|Team: Chicago Cubs||Opening Day: April 23, 1914 (Whales), April 20, 1916 (Cubs)|
|Capacity: 38,902 (1998)||Dimensions: LF 355 CF 400 RF 353 (1938)|
|Surface: Merion bluegrass and clover||Architect: Zachary Taylor Davis (1914)|
|Owner: Charlie Weeghman (1914-16) Chicago Cubs (1916-)||First Night Game: August 9, 1988|
|Cost: $250,000||AKA: North Side Ball Park (1914), Weeghman Park (1914-16), Whales Park (1916), Cubs Park (1916-25), Wrigley Seminary, Bobby Dorr's House, Haven for the Unemployed|
This stadium is baseball done right. Philip Lowry calls it the most beautiful four acres of bluegrass in the world. It has the classic feel of an old park because it was built in 1916 not one of the new "retro" parks. Plus the Cubs a long time ago decided that this is going to be the Cubs home forever. Throughout the parks history renovations are always being done so it is very comfortable. I am convinced that in 100 years this park will be the only one built before 1990. Weather Station fact: Wind affects this park more than any other park in the bigs. Strong gusts of wind from Lake Michigan can make every ball Caray or every would be homer a pop fly. This park is very comfy and cozy. The concourses are wide, there are cup holders at every seat, and there is just an open, friendly feeling about the place.
Charlie Weeghman built this park in 1914 for the ultra low sum of $250,000 to house his new Federal League team the Chicago Federals, later the Chi-Feds, later the Whales. One feature of this park that will be duplicated by ever other park since is the construction of the first permanent concession stand. This is the only remaining Federal League park that still stands. The Federal league folded, so Weeghman with nine other partners, including chewing gum king William Wrigley Jr., purchased the National League Cubs and moved them to this brand spanking new steel and concrete stadium from the West Side Grounds. By 1920 Wrigley was the sole owner of the Cubs and in 1926 the field was named after him. Why was this park built in a more residential section of Chicago and not near a major road? Well because the park, built in 1914, was situated near the Milwaukee Railroad.
In 1937, Bill Veeck constructed the outfield bleachers and a wonderful hand operated scoreboard. That scoreboard has been struck by a ball only once, by golfer Sam Sneed. The ball, naturally, was a golf ball teed off from home plate. Both Roberto Clemente and Bill Nicholson (no relation to Jack) barely missed. Also in 1937 350 Japanese bittersweet plants and 200 Boston ivy were planted. They still remain today. However, the 8 Chinese elm trees that were planted in the bleachers were removed because the wind from Lake Michigan kept blowing off the leaves.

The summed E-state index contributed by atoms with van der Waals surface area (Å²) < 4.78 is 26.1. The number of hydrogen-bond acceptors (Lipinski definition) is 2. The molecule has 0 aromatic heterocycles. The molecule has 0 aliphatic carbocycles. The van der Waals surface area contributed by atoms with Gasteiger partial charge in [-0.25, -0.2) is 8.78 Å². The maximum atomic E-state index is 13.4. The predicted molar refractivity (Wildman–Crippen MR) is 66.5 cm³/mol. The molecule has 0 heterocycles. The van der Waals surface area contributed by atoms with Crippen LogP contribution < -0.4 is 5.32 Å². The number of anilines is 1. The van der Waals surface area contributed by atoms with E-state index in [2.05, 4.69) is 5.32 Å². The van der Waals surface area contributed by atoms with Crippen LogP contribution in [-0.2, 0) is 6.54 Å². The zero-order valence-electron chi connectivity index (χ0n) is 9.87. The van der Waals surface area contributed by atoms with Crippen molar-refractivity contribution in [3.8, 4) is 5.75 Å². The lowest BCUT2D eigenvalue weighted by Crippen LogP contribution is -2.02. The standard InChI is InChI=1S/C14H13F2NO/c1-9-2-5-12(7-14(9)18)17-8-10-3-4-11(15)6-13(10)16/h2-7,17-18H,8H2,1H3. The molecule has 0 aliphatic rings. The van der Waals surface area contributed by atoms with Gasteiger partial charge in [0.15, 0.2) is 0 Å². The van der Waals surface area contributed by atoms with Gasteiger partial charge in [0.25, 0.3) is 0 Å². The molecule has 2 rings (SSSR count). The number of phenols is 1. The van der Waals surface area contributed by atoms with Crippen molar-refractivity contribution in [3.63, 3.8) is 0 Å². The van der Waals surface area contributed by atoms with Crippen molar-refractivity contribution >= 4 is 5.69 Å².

5,687 day games were played at Wrigley before lights were lit for the Philadelphia Phillies on August 8, 1988. The game was called after 3 1/2 due to rain, so the next night against the Mets the lights were lit again. Why lights so late? Well Cubs owners said if the city didn't give them permission to install lights the Cubs might have to leave Wrigley. Plus Major League Baseball said that all Cub post-season games would have to be played at Busch Stadium in St. Louis if lights weren't in place. Lights were originally purchased in 1941 but were donated to the war effort after Pearl Harbor. The compromise was that only something like 18 night games would be played at Wrigley making each game a sell out and more of an event than a regular old baseball game.
Some traditions that still are in place are after a game a white flag with a blue "W" is flown signifying a win while a blue flag with a white "L" is flown signifying a loss. The Cubs two retired numbers are actually on flags that fly from the foul poles. And of course, the most popular and amusing tradition, is the off key singing of "Take Me Out to the Ball Game" that was started by the late announcer Harry Caray, pictured below in the statue that stands outside the park.
The Cubs retired numbers are (in numerical order and the years they were retired):
© 2002-17 Paul Healey.